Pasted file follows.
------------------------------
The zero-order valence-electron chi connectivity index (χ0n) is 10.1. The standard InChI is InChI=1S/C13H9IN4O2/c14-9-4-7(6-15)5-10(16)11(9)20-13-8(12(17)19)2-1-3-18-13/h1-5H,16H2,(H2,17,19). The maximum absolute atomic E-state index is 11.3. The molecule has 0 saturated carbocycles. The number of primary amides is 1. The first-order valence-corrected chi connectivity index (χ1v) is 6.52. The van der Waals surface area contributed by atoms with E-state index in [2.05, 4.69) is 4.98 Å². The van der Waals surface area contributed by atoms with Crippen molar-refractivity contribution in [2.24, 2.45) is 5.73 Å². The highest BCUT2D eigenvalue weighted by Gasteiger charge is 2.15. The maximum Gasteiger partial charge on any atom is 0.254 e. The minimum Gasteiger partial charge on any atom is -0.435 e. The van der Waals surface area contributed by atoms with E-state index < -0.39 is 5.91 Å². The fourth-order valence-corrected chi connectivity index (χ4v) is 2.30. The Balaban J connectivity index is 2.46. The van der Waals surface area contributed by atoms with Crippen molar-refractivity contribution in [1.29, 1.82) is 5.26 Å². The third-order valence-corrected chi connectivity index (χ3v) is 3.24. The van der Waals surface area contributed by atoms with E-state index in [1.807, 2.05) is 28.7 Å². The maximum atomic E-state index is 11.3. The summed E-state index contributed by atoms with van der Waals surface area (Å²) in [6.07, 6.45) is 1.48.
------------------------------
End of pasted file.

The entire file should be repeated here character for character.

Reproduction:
The zero-order valence-electron chi connectivity index (χ0n) is 10.1. The standard InChI is InChI=1S/C13H9IN4O2/c14-9-4-7(6-15)5-10(16)11(9)20-13-8(12(17)19)2-1-3-18-13/h1-5H,16H2,(H2,17,19). The maximum absolute atomic E-state index is 11.3. The molecule has 0 saturated carbocycles. The number of primary amides is 1. The first-order valence-corrected chi connectivity index (χ1v) is 6.52. The van der Waals surface area contributed by atoms with E-state index in [2.05, 4.69) is 4.98 Å². The van der Waals surface area contributed by atoms with Crippen molar-refractivity contribution in [2.24, 2.45) is 5.73 Å². The highest BCUT2D eigenvalue weighted by Gasteiger charge is 2.15. The maximum Gasteiger partial charge on any atom is 0.254 e. The minimum Gasteiger partial charge on any atom is -0.435 e. The van der Waals surface area contributed by atoms with E-state index < -0.39 is 5.91 Å². The fourth-order valence-corrected chi connectivity index (χ4v) is 2.30. The Balaban J connectivity index is 2.46. The van der Waals surface area contributed by atoms with Crippen molar-refractivity contribution in [1.29, 1.82) is 5.26 Å². The third-order valence-corrected chi connectivity index (χ3v) is 3.24. The van der Waals surface area contributed by atoms with E-state index in [1.807, 2.05) is 28.7 Å². The maximum atomic E-state index is 11.3. The summed E-state index contributed by atoms with van der Waals surface area (Å²) in [6.07, 6.45) is 1.48.